In the first of a series on Leica rangefinder cameras, renowned photographer Mark Fairhurst explains why he loves using them.
I have been a professional photographer since the late 1970s, producing work for clients such as Dunhill, Wilkinson Sword, and BMW to name but a few. The formats I used would be unknown to today’s new photographers: 10×8, 5×4, 6×6 and 35mm.
I was taught by a master photographer who told me that you should be able to produce a good image from any camera you happen to use. This is as true today as it was then but that said, there is one make in particular that always inspires me.
Created by Oskar Barnack in 1913, his revolutionary UR model made photography more portable and easier to carry out than ever before. The key was a new medium, 35mm ﬁlm that was originally designed for cinematic use. Until then, half- and whole-plate or 120mm format cameras were used. They were slow and bulky machines that took a long time to set up.
Released after exhaustive trials in 1925, the UR model was the future of photography. The brand has since become the camera of dreams for many, and almost mythical for some. Its rangefinder cameras are expensive, very far from perfect, not easy to master but capable of taking pictures in their purist form.
Called ‘messsucher’ in German, the rangeﬁnder body produces two images through the viewﬁnder. The photographer must carefully rotate the focus ring until they overlap, at which point the image is in focus.
It forces the photographer to slow down, and is an almost zen-like way of taking images. The photographer must think about what they are doing, to compose the shot, and to set the exposure. Then, and only then, can they focus and finally press the shutter. While modern-day digital versions of this coveted brand might offer automatic exposure, the way you take a photo is still very old school – and if you get it wrong then you have no one to blame but yourself.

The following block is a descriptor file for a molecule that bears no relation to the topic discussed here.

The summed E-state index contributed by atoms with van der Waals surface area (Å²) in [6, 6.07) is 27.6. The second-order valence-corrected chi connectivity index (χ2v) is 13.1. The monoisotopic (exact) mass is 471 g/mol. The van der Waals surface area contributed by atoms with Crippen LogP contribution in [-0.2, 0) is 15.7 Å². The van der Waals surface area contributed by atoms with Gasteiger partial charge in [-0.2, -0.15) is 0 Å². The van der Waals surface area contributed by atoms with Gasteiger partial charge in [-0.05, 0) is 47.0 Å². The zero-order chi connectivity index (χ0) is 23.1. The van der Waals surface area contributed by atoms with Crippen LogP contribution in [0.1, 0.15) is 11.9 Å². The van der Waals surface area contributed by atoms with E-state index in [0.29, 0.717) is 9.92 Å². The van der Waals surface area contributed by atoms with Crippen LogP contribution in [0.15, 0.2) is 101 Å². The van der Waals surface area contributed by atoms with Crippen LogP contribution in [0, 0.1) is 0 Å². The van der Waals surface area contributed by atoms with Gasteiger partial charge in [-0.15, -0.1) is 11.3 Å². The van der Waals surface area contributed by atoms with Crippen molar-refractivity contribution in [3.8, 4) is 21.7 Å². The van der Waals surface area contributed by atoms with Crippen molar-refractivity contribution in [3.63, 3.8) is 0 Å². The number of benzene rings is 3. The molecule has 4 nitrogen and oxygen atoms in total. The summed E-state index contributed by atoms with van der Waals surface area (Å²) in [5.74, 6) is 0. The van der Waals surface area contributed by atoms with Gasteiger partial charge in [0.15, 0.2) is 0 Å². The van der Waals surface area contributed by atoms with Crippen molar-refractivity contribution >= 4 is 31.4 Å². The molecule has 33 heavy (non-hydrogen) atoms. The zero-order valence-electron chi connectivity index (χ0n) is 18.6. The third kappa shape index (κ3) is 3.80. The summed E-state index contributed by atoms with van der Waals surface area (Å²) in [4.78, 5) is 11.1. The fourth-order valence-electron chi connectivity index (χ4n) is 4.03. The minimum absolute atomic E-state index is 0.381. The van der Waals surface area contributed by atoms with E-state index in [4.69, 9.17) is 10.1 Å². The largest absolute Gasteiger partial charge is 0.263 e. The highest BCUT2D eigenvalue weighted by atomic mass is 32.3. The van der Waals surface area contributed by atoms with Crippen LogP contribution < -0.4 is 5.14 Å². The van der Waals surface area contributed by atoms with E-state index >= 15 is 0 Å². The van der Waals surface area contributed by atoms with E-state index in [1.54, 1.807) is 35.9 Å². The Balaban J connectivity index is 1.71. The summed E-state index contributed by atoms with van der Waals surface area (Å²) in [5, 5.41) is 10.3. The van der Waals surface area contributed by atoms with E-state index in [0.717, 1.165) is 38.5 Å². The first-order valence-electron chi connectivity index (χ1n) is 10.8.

I have used Leica rangefinder cameras for some years now. I broke away from advertising photography in 2003, moving into shooting portraits for magazines; the Queen, aristocracy, politicians, celebrities, and the general public have been in my ‘ﬁring’ line since and many were photographed using a Leica.
There are very real advantages to using a Leica beyond the image quality. It’s a small, unobtrusive camera, which means the subjects seem able to relax more than they do with a professional DSLR camera. They feel less intimidated; shooting portraits is 97 percent psychology, and only 3 percent technical ability. The less there is to upset or distract your subject, the better.
This ability to break down barriers goes a long way to help create a good rapport – and a good rapport is the fastest and most reliable way to capture those rare, fleeting moments in time where a subject’s soul is laid bare, moments that inevitably lead to the photographer’s Holy Grail, a double-page spread.
With beautifully sharp lenses and intuitive ergonomics, I believe the Leica rangefinder is one of the best camera systems anyone could hope to have in their kit bag. Be it digital or ﬁlm, the system has been an ice-breaker with many of the people I have photographed but that would count for naught if the images didn’t pop from the page.
I try to travel light these days, which is a far cry from the days when my assistant and I would have to organise several hard cases of equipment to attend a shoot. It’s just the one small Billingham bag now, and perhaps another bag for lights and stands.
It’s a wonderful way to travel, not least because I’m still inspired by my little Leica; robust and well-designed, it begs me to be daring, to break the mould, to think outside of the box.
As I hope you’ll agree from the images you see here, all of which were shot with a Leica rangefinder camera.
Mark Fairhurst @MrMarkFairhurst